Grantmaking Foundations

There are more than 86,000 grantmaking foundations in the U.S. Of the types of grants for nonprofit organizations, grantmaking foundations have the most variety. Grants can range from a few hundred dollars to millions and are available to new nonprofits as well as those that are more established. You are more likely to find grants that cover operating and infrastructure needs as well as to grow specific programs. Funding decisions are usually made by a board of directors at the foundation or a panel of community members, based on the foundation’s focus area. Here are a few types of grantmaking foundations you should keep in mind:

  • Corporate: These are the charitable arms of large companies. These foundations can align with specific causes or impact areas, such as the Land O’ Lakes Foundation, which focuses on hunger, local communities, and education. The Coca-Cola Foundation, on the other hand, takes a broader approach, looking to make a difference in the world.
  • Community: Individuals, organizations, and businesses will often pool their resources to create a foundation specific to a geographic area. These community foundations work to address issues that affect the people who live in that area.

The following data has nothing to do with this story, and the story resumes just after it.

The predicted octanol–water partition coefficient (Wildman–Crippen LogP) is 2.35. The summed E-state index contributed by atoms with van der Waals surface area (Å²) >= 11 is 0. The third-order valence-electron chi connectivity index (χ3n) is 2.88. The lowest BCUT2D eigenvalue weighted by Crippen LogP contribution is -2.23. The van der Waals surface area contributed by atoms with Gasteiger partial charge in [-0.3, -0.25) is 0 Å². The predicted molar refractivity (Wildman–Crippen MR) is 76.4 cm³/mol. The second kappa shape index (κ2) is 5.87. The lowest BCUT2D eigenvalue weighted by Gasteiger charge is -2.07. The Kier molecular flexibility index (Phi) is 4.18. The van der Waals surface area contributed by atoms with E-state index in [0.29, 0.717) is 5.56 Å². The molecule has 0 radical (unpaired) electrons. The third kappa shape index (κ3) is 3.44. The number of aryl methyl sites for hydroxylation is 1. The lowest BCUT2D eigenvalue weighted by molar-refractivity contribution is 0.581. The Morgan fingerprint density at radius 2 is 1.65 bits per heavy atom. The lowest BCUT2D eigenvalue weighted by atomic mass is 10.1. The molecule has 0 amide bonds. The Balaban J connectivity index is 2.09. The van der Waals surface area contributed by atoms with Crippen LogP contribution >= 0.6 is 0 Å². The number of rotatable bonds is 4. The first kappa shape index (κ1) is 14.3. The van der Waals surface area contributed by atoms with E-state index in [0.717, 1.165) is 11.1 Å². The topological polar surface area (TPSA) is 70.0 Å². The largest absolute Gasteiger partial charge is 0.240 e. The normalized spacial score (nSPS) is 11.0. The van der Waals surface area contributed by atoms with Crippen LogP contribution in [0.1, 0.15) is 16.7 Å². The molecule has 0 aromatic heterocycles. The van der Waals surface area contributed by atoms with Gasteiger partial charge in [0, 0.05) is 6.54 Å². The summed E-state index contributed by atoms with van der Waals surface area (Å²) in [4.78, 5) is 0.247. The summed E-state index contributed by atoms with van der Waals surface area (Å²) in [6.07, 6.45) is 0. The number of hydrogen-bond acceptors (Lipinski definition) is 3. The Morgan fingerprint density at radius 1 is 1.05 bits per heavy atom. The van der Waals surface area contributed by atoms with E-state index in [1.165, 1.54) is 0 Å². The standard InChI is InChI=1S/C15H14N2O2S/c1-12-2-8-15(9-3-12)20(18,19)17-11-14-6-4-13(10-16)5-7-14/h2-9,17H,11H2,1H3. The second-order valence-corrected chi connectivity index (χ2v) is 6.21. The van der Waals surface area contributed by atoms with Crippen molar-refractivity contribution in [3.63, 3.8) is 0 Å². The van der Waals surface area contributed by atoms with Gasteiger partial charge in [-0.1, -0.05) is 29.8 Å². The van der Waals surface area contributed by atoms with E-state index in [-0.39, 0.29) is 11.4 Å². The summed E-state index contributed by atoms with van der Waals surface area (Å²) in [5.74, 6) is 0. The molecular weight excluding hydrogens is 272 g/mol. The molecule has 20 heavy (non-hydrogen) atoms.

• Independent and Family Foundations: Often funded by an endowment from an individual, family foundations are run by that individual or someone in the family, such as the Bill and Melinda Gates Foundation. The individual or the family members have a significant say in the funding and direction of the foundation. Independent foundations are still funded by an individual or family, but the decisions and direction are set by a leadership team and board with less oversight from the family, such as the Walton Family Foundation.

While there is a lot of opportunity for funding with grantmaking foundations, you will need to do a little work. Many smaller foundations don’t have websites, and many of the larger foundations don’t take unsolicited applications.

There are several databases to help you find foundations, such as Candid, GrantWatch, and Community Foundation Locator, but you have the most chance for success if you have something in common with the foundation. Start locally with your search. Look for charitable arms of larger businesses in your area, including banks and major employers. You can also search for grants specific to your impact area. Look for organizations that focus on the issues your nonprofit is trying to address, such as food insecurity or pre-kindergarten education.